Manuel Pellegrini’s decision to allow Chicharito to leave the club for Sevilla – assuming a successful medical – looks on the face of it to be a high risk gamble.
Ok, it may be true that the Mexican has failed to tear up a single tree since he arrived at the club as our highest paid player.
But given Michail Antonio’s three to four month lay off, it means an injury to either Seb Haller in particular or Albian Ajeti would seemingly put us in total schtook unless of course the boss has a clever safety net stored away up his sleeve!
It’s a decision that will no doubt be discussed for a while yet with the Hammers collecting a near €8 million fee – half of what we paid for him with only 10 months left on his contract.
The financial advantage is obvious, given he would be out of contract and a free agent next summer, but Pellegrini’s decision would appear to leave us on thin ice should injury intervene.
Happily, however, both Haller and Ajeti have excellent track records with injuries and hopefully that will continue for a long while yet.
Haller has missed just 35 days in his professional career according to https://www.transfermarkt.co.uk/sebastien-haller/verletzungen/spieler/181375 and one of those was a 10 day absence after dental treatment in 2017!
The other was last season when he was out for 35 days between April 1 and May 6 when struggling with an abdominal strain.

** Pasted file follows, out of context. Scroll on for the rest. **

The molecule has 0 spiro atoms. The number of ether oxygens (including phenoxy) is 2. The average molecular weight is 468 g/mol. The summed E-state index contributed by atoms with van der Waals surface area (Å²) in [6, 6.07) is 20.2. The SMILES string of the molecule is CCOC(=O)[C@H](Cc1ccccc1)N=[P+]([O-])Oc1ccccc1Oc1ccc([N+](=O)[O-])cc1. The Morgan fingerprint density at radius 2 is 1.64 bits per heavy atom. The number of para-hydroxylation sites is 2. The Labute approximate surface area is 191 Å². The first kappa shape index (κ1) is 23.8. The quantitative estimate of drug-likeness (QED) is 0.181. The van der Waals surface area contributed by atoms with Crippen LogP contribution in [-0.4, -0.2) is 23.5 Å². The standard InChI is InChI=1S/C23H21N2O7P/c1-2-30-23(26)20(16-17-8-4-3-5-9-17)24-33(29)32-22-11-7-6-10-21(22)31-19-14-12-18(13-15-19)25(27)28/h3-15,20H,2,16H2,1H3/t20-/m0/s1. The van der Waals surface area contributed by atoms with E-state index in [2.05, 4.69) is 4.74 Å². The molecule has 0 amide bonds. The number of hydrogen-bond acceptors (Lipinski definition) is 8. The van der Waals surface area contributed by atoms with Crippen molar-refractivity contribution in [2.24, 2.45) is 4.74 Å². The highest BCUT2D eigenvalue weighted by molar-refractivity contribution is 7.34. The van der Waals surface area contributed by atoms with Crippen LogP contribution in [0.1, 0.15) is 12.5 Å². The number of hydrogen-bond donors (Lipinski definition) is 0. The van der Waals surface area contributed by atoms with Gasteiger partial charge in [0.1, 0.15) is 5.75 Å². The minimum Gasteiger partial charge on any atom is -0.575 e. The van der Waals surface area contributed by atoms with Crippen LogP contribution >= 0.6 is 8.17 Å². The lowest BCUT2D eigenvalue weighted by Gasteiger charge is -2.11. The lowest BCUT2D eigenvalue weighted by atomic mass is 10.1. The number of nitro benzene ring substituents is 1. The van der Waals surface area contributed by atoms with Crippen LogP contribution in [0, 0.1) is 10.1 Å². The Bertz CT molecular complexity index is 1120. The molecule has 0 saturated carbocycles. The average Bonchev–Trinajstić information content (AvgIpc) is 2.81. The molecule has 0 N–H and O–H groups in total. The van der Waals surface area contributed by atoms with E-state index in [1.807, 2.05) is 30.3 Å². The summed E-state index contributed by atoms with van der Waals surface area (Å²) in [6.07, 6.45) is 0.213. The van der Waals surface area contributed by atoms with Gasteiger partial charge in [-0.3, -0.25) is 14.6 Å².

Ajeti, meanwhile, can boast an even better record having missed just 32 days with a couple of unknown injuries since the 2017/18 season according to the same source.
There were various factors which were no doubt taken into account before Pellegrini decided to let the Mexican go, one of which may have been an often cool attitude towards the club.
Ok, he was never an Arnautovic in terms of attitude and behaviour but his huge wages – which brought a ‘superstar’ feel in the dressing room – may have helped the decision to let him go.
Having played second fiddle to the Austrian and then seeing Haller take pride of place up front, Chicharito’s desire to return to a Spanish speaking country for regular first team football avoided any dressing room tensions.
That he had put in a transfer request last week demonstrates the issues that may have followed had the club said no and thus the decision was taken – assuming a successful medical.
Right or wrong we move on and the injury records of the two strikers left giving reasons for hope while of course keeping our fingers firmly crossed for them both.